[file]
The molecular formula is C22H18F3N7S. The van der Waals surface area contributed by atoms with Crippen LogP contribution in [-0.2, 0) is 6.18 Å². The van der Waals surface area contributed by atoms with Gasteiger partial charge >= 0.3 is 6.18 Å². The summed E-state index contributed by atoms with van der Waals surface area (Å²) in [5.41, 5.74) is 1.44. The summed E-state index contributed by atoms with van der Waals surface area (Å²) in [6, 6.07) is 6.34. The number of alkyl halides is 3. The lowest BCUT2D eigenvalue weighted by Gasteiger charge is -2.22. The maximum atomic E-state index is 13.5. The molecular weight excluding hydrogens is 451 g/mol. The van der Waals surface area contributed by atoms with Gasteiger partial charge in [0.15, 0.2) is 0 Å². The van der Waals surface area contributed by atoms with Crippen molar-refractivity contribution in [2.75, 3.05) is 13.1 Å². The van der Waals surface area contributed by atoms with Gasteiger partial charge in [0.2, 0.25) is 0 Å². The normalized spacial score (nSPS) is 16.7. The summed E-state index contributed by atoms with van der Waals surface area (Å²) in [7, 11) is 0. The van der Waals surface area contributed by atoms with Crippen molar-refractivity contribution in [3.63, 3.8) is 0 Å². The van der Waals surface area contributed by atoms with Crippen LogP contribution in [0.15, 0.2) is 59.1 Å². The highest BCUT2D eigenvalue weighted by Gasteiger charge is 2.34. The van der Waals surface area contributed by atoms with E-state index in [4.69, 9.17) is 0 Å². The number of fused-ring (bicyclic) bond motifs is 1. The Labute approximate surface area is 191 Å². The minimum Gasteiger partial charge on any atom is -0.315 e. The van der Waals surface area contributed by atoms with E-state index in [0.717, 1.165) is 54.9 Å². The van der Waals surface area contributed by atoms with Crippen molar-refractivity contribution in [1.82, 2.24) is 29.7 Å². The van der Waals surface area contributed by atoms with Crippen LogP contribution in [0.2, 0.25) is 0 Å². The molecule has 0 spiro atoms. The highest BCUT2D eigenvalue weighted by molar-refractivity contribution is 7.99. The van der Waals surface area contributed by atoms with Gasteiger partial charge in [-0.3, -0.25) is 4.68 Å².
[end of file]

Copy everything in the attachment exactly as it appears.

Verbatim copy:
The molecular formula is C22H18F3N7S. The van der Waals surface area contributed by atoms with Crippen LogP contribution in [-0.2, 0) is 6.18 Å². The van der Waals surface area contributed by atoms with Gasteiger partial charge >= 0.3 is 6.18 Å². The summed E-state index contributed by atoms with van der Waals surface area (Å²) in [5.41, 5.74) is 1.44. The summed E-state index contributed by atoms with van der Waals surface area (Å²) in [6, 6.07) is 6.34. The number of alkyl halides is 3. The lowest BCUT2D eigenvalue weighted by Gasteiger charge is -2.22. The maximum atomic E-state index is 13.5. The molecular weight excluding hydrogens is 451 g/mol. The van der Waals surface area contributed by atoms with Gasteiger partial charge in [0.15, 0.2) is 0 Å². The van der Waals surface area contributed by atoms with Crippen molar-refractivity contribution in [2.75, 3.05) is 13.1 Å². The van der Waals surface area contributed by atoms with Gasteiger partial charge in [0.2, 0.25) is 0 Å². The normalized spacial score (nSPS) is 16.7. The summed E-state index contributed by atoms with van der Waals surface area (Å²) in [7, 11) is 0. The van der Waals surface area contributed by atoms with Crippen molar-refractivity contribution in [3.63, 3.8) is 0 Å². The van der Waals surface area contributed by atoms with Crippen LogP contribution in [0.15, 0.2) is 59.1 Å². The highest BCUT2D eigenvalue weighted by Gasteiger charge is 2.34. The van der Waals surface area contributed by atoms with E-state index in [4.69, 9.17) is 0 Å². The number of fused-ring (bicyclic) bond motifs is 1. The Labute approximate surface area is 191 Å². The minimum Gasteiger partial charge on any atom is -0.315 e. The van der Waals surface area contributed by atoms with E-state index in [0.717, 1.165) is 54.9 Å². The van der Waals surface area contributed by atoms with Crippen molar-refractivity contribution in [1.82, 2.24) is 29.7 Å². The van der Waals surface area contributed by atoms with Crippen LogP contribution in [0.2, 0.25) is 0 Å². The molecule has 0 spiro atoms. The highest BCUT2D eigenvalue weighted by molar-refractivity contribution is 7.99. The van der Waals surface area contributed by atoms with Gasteiger partial charge in [-0.3, -0.25) is 4.68 Å².